The operations center has unique role in the organization because it is the hosts of all major enterprise operations. Due to this fact the SSP for operations center needs to be unique as well because the center is located in Owings Mills therefore physical threats to the systems and the facility are different than the HQ and field offices. Every system requires unique configuration including the different server roles provided by the Microsoft and security configuration depends on the role of the server. The server roles enable the intended functionality of the server such as print services, email, file sharing (internal network) and active directory (to authenticate and authorize users to access RCRâ€™s network).
Email server faces unique threats such as spam emails because the volume of it can affect system availability, they can carry viruses and malicious code (Cocca, 2004). The SSP for email servers will specifically discuss these risks, how they can be avoided and if any of these threats occur then how can we minimize their impacts. The NIST SP 800-45 version 2 provides guidelines on electronic mail (email) Security and these guidelines can be used to develop a SSP for email servers.
The webservers host our web applications that control smart home modules and they transmit very sensitive information therefore some threats and risks are different than the email servers. Threats that a web server and application faces include injections such as SQL, OS and LDAP which can trick the server and application to run a malicious commands (“Top 10 2013-Top 10 – OWASP”, 2013). The operations center also manages applications and systems used by accounting & finance, human resource, customer relations, information technology services, marketing and corporate management. These applications and systems require their own SSP depending on the risks and threats they face.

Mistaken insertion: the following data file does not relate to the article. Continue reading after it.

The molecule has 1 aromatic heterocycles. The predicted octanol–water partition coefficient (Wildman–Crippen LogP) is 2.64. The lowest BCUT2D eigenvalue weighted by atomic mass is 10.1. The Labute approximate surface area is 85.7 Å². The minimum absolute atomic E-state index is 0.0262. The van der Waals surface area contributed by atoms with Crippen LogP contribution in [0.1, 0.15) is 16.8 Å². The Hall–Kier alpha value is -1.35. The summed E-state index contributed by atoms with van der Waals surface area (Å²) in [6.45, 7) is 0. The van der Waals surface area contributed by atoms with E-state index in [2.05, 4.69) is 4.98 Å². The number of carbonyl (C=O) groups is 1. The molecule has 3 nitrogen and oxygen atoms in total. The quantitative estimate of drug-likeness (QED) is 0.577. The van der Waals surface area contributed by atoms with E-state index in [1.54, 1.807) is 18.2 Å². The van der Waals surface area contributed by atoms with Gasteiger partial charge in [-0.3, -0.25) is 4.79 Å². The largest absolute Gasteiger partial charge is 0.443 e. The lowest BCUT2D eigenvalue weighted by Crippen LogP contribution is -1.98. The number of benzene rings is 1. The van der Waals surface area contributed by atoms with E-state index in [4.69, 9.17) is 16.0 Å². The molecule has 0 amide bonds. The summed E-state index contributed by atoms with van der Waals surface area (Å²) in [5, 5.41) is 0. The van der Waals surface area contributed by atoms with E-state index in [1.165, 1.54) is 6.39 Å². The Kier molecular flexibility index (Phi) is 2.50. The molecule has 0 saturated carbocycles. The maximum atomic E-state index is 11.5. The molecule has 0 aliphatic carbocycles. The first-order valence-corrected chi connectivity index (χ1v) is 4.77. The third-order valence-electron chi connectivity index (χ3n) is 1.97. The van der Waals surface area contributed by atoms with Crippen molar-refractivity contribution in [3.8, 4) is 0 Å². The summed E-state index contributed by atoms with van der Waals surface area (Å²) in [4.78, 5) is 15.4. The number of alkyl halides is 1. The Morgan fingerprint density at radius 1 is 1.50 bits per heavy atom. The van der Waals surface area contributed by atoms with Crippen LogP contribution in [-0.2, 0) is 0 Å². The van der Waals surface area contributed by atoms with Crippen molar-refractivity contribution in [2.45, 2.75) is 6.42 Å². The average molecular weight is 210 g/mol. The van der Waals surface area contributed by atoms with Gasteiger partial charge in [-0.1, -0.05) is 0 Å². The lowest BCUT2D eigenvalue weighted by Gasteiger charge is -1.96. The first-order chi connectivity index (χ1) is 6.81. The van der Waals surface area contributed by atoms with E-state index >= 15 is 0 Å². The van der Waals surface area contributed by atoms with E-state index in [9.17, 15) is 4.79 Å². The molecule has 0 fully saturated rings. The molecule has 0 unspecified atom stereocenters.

Due to the unique nature of operational role of each field office one SSP cannot suffice proper security controls for every system. Therefore it is necessary and very critical that each field office and system has a unique SSP.
The SSP is a plan that is designed in cooperation with the system owner (field office manager), information owner, CISO, COO, ISSO, and system administrator of RCR. This plan is a structured documentation of plans for security protection of a system. The systems must be identified with their intended role and information they create, store and process. Then the risks and threats must be identified and prioritized. Because each system and field office has a unique role to the overall mission of the RCR there are similar and unique threats. Therefore each field office and system must have a separate SSP. This will help mitigate system and field office specific threats in a timely manner. Because of the unique nature of threats and risks one SSP is not sufficient enough to mitigate and secure every field office and system.
Cocca, P. (2004). Email Security Threats (1st ed., p. 4). GIAC Security Essentials Certification. Retrieved from https://www.sans.org/reading-room/whitepapers/email/email-security-threats-1540
Cyber Security: The Importance of a Security Plan. (2011). L.R. Kimball. Retrieved 23 September 2016, from http://kimball.typepad.com/lrkimball/2011/01/cyber-security-the-importance-of-a-security-plan.html
Top 10 2013-Top 10 – OWASP. (2013). Owasp.org. Retrieved 23 September 2016, fromhttps://www.owasp.org/index.php/Top_10_2013-Top_10